SC directs Kerala govt to reinstate former DGP TP Senkumar1 min read . Updated: 25 Apr 2017, 12:10 AM IST
SC bench sets aside an earlier ruling of Kerala HC that upheld the state government's decision to transfer former DGP TP Senkumar
New Delhi: The Supreme Court on Monday directed the Kerala government to reinstate former director general of police (DGP) T.P. Senkumar who was transferred in 2016.
“We are of the opinion that Senkumar was unfairly treated," a bench comprising justices Madan Lokur and Deepak Gupta said in an appeal by Senkumar, who claimed his transfer was politically motivated.
The court set aside the rulings of the Central Administrative Tribunal and the Kerala high court which went in favour of the state government.
While the Communist Party of India (Marxist)-led Left Democratic Front (LDF) government cited ineffective performance—delay in investigation in the Jisha murder case and the Puttingal fire tragedy—as the reason, Senkumar told the court he was transferred because he investigated political murders in the state in which the ruling party members were allegedly involved.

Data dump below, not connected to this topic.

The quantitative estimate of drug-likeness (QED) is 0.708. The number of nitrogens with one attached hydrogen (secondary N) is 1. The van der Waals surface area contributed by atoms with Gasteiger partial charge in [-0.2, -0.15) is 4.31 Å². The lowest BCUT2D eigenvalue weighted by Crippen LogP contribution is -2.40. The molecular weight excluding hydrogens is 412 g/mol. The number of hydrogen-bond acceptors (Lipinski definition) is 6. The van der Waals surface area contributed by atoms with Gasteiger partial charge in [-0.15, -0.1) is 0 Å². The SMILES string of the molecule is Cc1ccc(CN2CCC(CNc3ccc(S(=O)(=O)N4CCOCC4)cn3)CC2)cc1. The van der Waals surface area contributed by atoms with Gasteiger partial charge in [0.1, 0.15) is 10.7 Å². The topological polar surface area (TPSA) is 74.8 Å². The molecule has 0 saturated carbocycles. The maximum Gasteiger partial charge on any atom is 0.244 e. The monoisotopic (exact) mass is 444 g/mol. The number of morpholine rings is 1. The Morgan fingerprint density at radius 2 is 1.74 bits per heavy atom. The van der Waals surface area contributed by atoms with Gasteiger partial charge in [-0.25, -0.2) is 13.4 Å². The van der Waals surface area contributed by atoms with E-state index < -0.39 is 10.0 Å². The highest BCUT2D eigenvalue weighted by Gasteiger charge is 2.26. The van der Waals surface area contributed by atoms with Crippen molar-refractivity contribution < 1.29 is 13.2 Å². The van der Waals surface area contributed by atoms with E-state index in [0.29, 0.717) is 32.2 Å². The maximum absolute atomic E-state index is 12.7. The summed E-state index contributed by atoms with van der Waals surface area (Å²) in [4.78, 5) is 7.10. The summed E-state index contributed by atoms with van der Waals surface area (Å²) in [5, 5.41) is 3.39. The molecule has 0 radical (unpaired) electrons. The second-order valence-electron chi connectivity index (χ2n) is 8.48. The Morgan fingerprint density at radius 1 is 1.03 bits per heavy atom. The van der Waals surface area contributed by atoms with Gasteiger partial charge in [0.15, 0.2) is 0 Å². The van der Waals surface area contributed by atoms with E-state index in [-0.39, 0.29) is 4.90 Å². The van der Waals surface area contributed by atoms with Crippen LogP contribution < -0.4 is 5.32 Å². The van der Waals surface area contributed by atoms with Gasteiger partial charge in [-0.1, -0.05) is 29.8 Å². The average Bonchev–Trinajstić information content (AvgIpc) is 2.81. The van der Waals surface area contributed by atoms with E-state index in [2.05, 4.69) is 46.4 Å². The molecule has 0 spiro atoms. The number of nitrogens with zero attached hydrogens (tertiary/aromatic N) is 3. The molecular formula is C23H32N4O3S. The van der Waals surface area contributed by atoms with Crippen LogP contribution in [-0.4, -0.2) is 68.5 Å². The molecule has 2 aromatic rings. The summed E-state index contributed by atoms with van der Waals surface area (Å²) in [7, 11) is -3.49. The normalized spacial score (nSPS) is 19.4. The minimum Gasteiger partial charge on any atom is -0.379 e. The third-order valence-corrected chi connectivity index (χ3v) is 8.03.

Senkumar’s lawyers senior advocate Dushyant Dave and Prashant Bhushan argued that the transfer violated the Supreme Court’s 2006 ruling which restricted the government’s powers in transferring top cops.
The Supreme Court ruling comes merely days after the Uttar Pradesh state chief minister Yogi Adityanath appointed Indian Police Service (IPS) officer Sulkan Singh as the state’s new director general of police, shifting Javed Ahmed, the former director general of police, to the rank of a director general of the provincial armed constabulary.
The previous Samajwadi Party-led Uttar Pradesh government’s appointment of Javed Ahmed had invited flak as senior officials were passed over.
“Although governments need to evolve a proper administrative culture, courts must desist from interfering in appointments. Every decision can be given a political colour and such rulings might give officials leverage to browbeat the government in courts," said A.K. Verma, a political science professor at Christ Church College in Kanpur, Uttar Pradesh.